Ohio high court clears up sex offender laws: part one

As part of a year-end transition, the Ohio Supreme Court released several decisions last week. Among them are three rulings that could clarify sex offender registration requirements under Megan's Law and the Adam Walsh Child Protection and Safety Act.

Each of these laws is designed to make available to the public information regarding sex offenders and their location in the state. In 1996, Ohio adopted a federal law known as Megan's Law, which required states to implement a registry system for those who commit sex crimes and crimes against children, as well as community notification provisions.

The Adam Walsh act was enacted by Congress in 2006 to implement new standards for classifying sex offenders into three tiers based on the crime committed.

A federal mandate required states to adopt the Adam Walsh Act or lose federal funding. Ohio repealed Megan's Law in July 2007 and adopted the Adam Walsh Act. However, the effective date for the new law was January 2008, leaving a gap in enforcement that has led to some questions about offenses committed in between.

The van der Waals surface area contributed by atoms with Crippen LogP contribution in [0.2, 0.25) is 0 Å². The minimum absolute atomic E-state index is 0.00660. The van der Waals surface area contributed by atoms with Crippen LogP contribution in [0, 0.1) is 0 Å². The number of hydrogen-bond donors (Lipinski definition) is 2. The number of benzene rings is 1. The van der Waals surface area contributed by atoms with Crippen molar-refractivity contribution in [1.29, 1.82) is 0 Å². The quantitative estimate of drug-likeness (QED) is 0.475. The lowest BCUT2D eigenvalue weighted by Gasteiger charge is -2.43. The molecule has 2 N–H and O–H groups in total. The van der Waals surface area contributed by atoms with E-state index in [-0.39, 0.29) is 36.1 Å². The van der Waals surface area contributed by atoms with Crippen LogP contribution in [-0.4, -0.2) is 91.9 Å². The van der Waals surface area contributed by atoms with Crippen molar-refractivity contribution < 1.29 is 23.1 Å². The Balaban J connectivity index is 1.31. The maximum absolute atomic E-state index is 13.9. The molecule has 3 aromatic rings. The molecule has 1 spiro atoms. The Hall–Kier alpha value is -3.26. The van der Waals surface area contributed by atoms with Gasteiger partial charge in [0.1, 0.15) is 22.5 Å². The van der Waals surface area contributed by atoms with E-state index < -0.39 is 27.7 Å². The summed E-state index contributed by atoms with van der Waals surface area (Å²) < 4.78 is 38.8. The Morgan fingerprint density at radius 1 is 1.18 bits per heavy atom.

Last week the court addressed some of those cases. They held that any offense committed between the repeal of Megan's Law and the effective date of the Adam Walsh Act be classified under Megan's Law. Which law applies is determined based on the date of the offense, not the date of conviction.

The court also weighed in on two other cases arising from the transition, which we'll discuss next week. We'll also talk about how the change in laws has caused problems for both the prosecution and the defense in related cases.

If you or someone you love are facing accusations or charges involving a sex offense, it is important to speak with an experienced criminal defense attorney. They can help you build a strong defense and work with you, negotiating with prosecutors if appropriate to get the best possible result in your case.

Source: The Chillicothe Gazette, "Ohio court's sex offender ruling clarifies some laws," Jona Ison, Dec. 10, 2012

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